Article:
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Knowledge of Self II

LOUIS XVIII

Louis XV died in 1774, and according to historical documents from 1775, he had a Swarthy skin complexion…

“Lewis XV was the handsomest youth in France, he had a swarthy complexion”

SOURCE;

(J. Dodsley, “The Annual Register, Or, A View of the History, Politics, and Literature for the Year 1774”; 1775)

As did his grandson Louis XVI…

”He appeared to me to have a striking resemblance to that most unfortunate and by far the best of all French monarch Louis XVI, large, massy, full face, aquiline nose, dark eye, Swarthy complexion”

SOURCE;

(Thomas Budd, “Good Order Established in Pennsylvania and New-Jersey, in America: Being a True Account of the Country; with Its Produce and Commodities There Made in the Year 1685”; 1865)

Definition of SWARTHY:

Black, Dark Brown, Tawny.

SOURCE;

(Samuel Johnson, “A Dictionary of the English Language; in which the Words are Deduced from Their Originals; and Illustrated in Their Different Significations … Together with a History of the Language, and an English Grammar.”; Vol 4; 1818)

If Louis XV had a swarthy skin complexion and Louis XVI had a swarthy skin complexion then wouldn’t his brother Louis XVIII also have a swarthy skin complexion?????

When you Google “Louis XVIII” you’ll see a portrait painted by Francois Gerard titled: “Louis XVIII of France in Coronation Robes”

Well, the historical fact is that King Louis XVIII chose NOT to have a coronation, so that particular portrait is 100% bogus white fantasy…

If Louis XVIII chose not to have a coronation then why are there portraits of him in coronation robes?????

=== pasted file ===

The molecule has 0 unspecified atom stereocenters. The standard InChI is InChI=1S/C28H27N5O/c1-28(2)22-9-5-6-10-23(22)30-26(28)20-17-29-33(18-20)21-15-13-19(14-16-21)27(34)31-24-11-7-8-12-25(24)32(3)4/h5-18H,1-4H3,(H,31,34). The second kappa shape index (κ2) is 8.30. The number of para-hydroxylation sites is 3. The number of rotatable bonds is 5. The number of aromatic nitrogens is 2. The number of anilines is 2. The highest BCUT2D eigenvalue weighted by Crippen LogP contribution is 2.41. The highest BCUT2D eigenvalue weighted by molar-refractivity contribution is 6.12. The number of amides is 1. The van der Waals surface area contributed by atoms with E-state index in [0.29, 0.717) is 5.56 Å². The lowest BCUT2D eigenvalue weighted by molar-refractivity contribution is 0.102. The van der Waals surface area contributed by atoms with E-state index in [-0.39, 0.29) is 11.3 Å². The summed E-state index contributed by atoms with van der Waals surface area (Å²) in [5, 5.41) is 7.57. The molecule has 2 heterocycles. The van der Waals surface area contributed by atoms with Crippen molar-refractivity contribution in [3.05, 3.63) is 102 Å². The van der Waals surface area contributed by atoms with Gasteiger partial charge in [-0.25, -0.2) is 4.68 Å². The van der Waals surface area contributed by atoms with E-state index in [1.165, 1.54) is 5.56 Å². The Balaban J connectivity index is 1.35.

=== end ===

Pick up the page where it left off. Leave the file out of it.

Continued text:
The answer is quite simple, as one would expect when Caucasians have complete control of historical materials, they make-up things, and create fakes to support their bogus history…

This portrait is called “Portrait of a Negro”

It was painted by Theodore Gericault in 1815…

For one hundred days, in 1815, Theodore Géricault chose to accompany King Louis XVIII into exile…

Louis XVIII spent twenty-three years in exile, from 1791 to 1814, during the French Revolution and the First French Empire, and again in 1815, during the period of the Hundred Days, upon the return of Napoleon I from Elba….

Following the French Revolution and during the Napoleonic era, Louis XVIII lived in exile in Prussia, England, and Russia…

When the Sixth Coalition finally defeated Napoleon in 1814, Louis XVIII was placed in what he, and the French royalists, considered his rightful position…

However, Napoleon escaped from his exile in Elba and restored his French Empire…

Louis XVIII fled, and a Seventh Coalition declared war on the French Empire, defeated Napoleon again, and again restored Louis XVIII to the French throne…

Louis XVIII ruled as king for slightly less than a decade…

Louis XVIII’s health began to fail in the spring of 1824…

He was suffering from obesity, gout and gangrene, both dry and wet, in his legs and spine…

Louis died on September 16, 1824 surrounded by the extended Royal Family and some government officials.

By wmb3331

Isaiah Israel is a graduate of the University of Hawaii Pacific with a bachelors in Psychology and a deep love for history in which he believes that when you know the past you can understand the present and predict the future course of man and mankind and is the author of the best selling ebook The White Man's Burden Of Lies and Deceit.

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